Even with TV and film production expected to slowly return with Phase 4 of the city’s reopening, “My business isn’t going to come back,” Justin Sciarrotta said.
Neither will adjacent industries, like concerts and theater. That means he will be left collecting less than $500 a week of New York’s unemployment insurance come August.
“How many months of savings are we expected to have,” he said, “when there’s no work on the horizon — and I don’t know where the horizon is.”
If savings run out, Sciarrotta says he would use stagehand training to pick up side jobs in carpentry to bring in income, and he feels fortunate to have marketable skills. But the side gigs could introduce a new issue: losing health insurance.
Through union rules, he qualifies for the following year’s insurance based on hours worked in the current year. Especially with a child coming, “I can’t pay that out of pocket,” he said.
A Student’s Struggle
For workers whose primary income came from tips, the PUA provides the bulk of their financial support, meaning nearly their entire incomes could disappear when it ends.
Kendra Avila, 20, moved to New York from Ohio at loose ends last year, unhappy with her school and course of study. She took on a lot of hours at Chipotle and Playa Betty, a restaurant on the Upper West Side.
Meanwhile, she decided on a future in beauty and is set to enter esthetician school full-time on July 14. Only now she doesn’t know how she’ll support herself since she had planned to pick up as many shifts as she needed to pay her expenses while enrolled, an uncertain prospect.
Since her unemployment benefits are calculated without her tips, she receives only $100 to $200 a week for traditional insurance. The $600 PUA increases that to at least $700 a week, enough to cover the $900 a month she pays for a shared apartment in Bushwick and other living costs.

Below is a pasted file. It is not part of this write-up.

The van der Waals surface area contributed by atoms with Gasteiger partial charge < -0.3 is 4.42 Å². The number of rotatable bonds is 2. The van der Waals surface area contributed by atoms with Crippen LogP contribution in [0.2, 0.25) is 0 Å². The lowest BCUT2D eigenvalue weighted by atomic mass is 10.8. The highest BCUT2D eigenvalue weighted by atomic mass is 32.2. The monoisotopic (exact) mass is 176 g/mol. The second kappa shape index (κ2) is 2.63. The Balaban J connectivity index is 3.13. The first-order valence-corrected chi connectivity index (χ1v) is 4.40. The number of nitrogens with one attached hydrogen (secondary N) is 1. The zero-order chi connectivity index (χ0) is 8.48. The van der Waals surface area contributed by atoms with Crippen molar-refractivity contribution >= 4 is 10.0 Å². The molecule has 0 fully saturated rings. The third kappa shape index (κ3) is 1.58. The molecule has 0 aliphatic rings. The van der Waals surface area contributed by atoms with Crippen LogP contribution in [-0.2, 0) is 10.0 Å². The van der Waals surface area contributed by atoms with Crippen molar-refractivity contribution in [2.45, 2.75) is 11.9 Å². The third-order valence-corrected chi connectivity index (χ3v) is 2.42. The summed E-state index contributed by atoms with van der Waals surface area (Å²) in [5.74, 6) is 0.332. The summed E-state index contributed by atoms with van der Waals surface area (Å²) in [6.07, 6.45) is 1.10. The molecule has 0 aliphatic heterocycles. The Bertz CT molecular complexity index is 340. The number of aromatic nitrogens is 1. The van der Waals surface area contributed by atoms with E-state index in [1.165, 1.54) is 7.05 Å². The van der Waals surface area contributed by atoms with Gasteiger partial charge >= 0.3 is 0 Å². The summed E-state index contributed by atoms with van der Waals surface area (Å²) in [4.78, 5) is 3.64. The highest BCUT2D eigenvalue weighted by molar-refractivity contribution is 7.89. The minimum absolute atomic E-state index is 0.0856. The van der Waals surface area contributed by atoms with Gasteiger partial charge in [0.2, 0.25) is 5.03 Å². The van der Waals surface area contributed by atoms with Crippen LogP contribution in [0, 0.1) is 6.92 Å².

Without the benefit and with work so uncertain, she doesn’t know what she will do.
“With all the weird scheduling since we’re not open normal hours, I’m worried about how I’ll pick up shifts,” she said. “It’s not like I can find another job.”
Lower-wage workers get the same $600 boost and will see the same drastic fall off in income. Normally, according to economist Parrott, a minimum-wage worker in New York would receive about $300 a week from traditional insurance. With the $600 weekly unemployment supplement, that worker gets about $900.
Republicans and some conservatives argue that such historically high unemployment benefits are an incentive for people to not look for work. Many economists, though, believe the impact of unemployment benefits on people’s willingness to work is greatly exaggerated.
The financial future of the Sciarrottas and Avila is likely to be decided later this month when the U.S. Senate returns from recess and negotiations begin for another relief bill. The Trump administration has said it is leaning toward more help for businesses and another direct payment to individuals.
Democrats are under enormous pressure to insist on aid to state and local governments. Progressive advocacy groups like the Economic Policy Institute are waging a campaign to renew the $600 PUA.
In the meantime, anxiety mounts for many New Yorkers — among them Natalie Apuzzo, a 32-year-old design professional, who has shifted between freelancing and unemployment benefits since being laid off last summer.
“There is no way to tell whether you can depend on having the money on a regular basis, which is very frustrating,” she said.
This story was funded in part by the Ravitch Fiscal Reporting Program at the Craig Newmark Graduate School of Journalism at CUNY and is part of a national effort to assess state net safety systems during the pandemic.